2,353 research outputs found

    SOX9 transduction of a human chondrocytic cell line identifies novel genes regulated in primary human chondrocytes and in osteoarthritis

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    The transcription factor SOX9 is important in maintaining the chondrocyte phenotype. To identify novel genes regulated by SOX9 we investigated changes in gene expression by microarray analysis following retroviral transduction with SOX9 of a human chondrocytic cell line (SW1353). From the results the expression of a group of genes (SRPX, S100A1, APOD, RGC32, CRTL1, MYBPH, CRLF1 and SPINT1) was evaluated further in human articular chondrocytes (HACs). First, the same genes were investigated in primary cultures of HACs following SOX9 transduction, and four were found to be similarly regulated (SRPX, APOD, CRTL1 and S100A1). Second, during dedifferentiation of HACs by passage in monolayer cell culture, during which the expression of SOX9 progressively decreased, four of the genes (S100A1, RGC32, CRTL1 and SPINT1) also decreased in their expression. Third, in samples of osteoarthritic (OA) cartilage, which had decreased SOX9 expression compared with age-matched controls, there was decreased expression of SRPX, APOD, RGC32, CRTL1 and SPINT1. The results showed that a group of genes identified as being upregulated by SOX9 in the initial SW1353 screen were also regulated in expression in healthy and OA cartilage. Other genes initially identified were differently expressed in isolated OA chondrocytes and their expression was unrelated to changes in SOX9. The results thus identified some genes whose expression appeared to be linked to SOX9 expression in isolated chondrocytes and were also altered during cartilage degeneration in osteoarthritis

    The Potential of Current Noninvasive Wearable Technology for the Monitoring of Physiological Signals in the Management of Type 1 Diabetes: Literature Survey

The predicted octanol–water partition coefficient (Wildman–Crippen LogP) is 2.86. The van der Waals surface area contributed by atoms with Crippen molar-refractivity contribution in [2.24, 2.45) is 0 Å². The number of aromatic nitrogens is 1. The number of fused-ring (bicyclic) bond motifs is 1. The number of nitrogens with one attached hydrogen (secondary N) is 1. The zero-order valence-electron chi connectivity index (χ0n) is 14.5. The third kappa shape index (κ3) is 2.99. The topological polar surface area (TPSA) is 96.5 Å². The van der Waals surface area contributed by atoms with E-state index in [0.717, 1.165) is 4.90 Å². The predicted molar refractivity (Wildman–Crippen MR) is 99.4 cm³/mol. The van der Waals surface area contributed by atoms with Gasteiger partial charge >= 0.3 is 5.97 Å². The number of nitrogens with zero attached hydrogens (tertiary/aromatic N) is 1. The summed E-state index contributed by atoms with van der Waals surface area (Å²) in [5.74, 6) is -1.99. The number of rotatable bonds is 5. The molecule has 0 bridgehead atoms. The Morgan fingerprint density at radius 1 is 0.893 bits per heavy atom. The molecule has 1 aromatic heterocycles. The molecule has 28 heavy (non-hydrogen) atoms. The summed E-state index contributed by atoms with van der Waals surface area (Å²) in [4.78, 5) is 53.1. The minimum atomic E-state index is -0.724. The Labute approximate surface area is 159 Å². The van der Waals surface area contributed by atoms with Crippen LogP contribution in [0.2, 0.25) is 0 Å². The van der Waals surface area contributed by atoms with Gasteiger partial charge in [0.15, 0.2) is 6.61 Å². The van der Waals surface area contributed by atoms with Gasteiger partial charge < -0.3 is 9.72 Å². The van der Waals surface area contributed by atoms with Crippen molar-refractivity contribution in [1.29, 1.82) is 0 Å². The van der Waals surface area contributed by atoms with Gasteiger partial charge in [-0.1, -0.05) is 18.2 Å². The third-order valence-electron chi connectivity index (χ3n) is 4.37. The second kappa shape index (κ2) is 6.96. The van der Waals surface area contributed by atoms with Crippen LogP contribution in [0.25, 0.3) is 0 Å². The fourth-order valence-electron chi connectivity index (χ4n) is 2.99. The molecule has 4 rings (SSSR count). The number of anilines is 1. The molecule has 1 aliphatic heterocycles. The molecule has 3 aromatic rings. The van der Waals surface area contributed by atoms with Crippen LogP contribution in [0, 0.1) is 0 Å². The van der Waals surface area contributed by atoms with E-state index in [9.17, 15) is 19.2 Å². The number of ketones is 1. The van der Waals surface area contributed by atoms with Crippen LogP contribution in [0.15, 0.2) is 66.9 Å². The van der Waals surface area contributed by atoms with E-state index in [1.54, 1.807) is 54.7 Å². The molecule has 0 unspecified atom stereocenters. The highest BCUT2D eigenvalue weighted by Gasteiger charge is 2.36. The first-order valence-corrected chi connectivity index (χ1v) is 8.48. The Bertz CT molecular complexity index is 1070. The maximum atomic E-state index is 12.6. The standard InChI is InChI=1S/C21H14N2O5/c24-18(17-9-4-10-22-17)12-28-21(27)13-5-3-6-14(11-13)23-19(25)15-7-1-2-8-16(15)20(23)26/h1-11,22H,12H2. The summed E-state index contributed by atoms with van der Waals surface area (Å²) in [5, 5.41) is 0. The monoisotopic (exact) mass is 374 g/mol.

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    BackgroundMonitoring glucose and other parameters in persons with type 1 diabetes (T1D) can enhance acute glycemic management and the diagnosis of long-term complications of the disease. For most persons living with T1D, the determination of insulin delivery is based on a single measured parameter—glucose. To date, wearable sensors exist that enable the seamless, noninvasive, and low-cost monitoring of multiple physiological parameters.ObjectiveThe objective of this literature survey is to explore whether some of the physiological parameters that can be monitored with noninvasive, wearable sensors may be used to enhance T1D management.MethodsA list of physiological parameters, which can be monitored by using wearable sensors available in 2020, was compiled by a thorough review of the devices available in the market. A literature survey was performed using search terms related to T1D combined with the identified physiological parameters. The selected publications were restricted to human studies, which had at least their abstracts available. The PubMed and Scopus databases were interrogated. In total, 77 articles were retained and analyzed based on the following two axes: the reported relations between these parameters and T1D, which were found by comparing persons with T1D and healthy control participants, and the potential areas for T1D enhancement via the further analysis of the found relationships in studies working within T1D cohorts.ResultsOn the basis of our search methodology, 626 articles were returned, and after applying our exclusion criteria, 77 (12.3%) articles were retained. Physiological parameters with potential for monitoring by using noninvasive wearable devices in persons with T1D included those related to cardiac autonomic function, cardiorespiratory control balance and fitness, sudomotor function, and skin temperature. Cardiac autonomic function measures, particularly the indices of heart rate and heart rate variability, have been shown to be valuable in diagnosing and monitoring cardiac autonomic neuropathy and, potentially, predicting and detecting hypoglycemia. All identified physiological parameters were shown to be associated with some aspects of diabetes complications, such as retinopathy, neuropathy, and nephropathy, as well as macrovascular disease, with capacity for early risk prediction. However, although they can be monitored by available wearable sensors, most studies have yet to adopt them, as opposed to using more conventional devices.ConclusionsWearable sensors have the potential to augment T1D sensing with additional, informative biomarkers, which can be monitored noninvasively, seamlessly, and continuously. However, significant challenges associated with measurement accuracy, removal of noise and motion artifacts, and smart decision-making exist. Consequently, research should focus on harvesting the information hidden in the complex data generated by wearable sensors and on developing models and smart decision strategies to optimize the incorporation of these novel inputs into T1D interventions.</p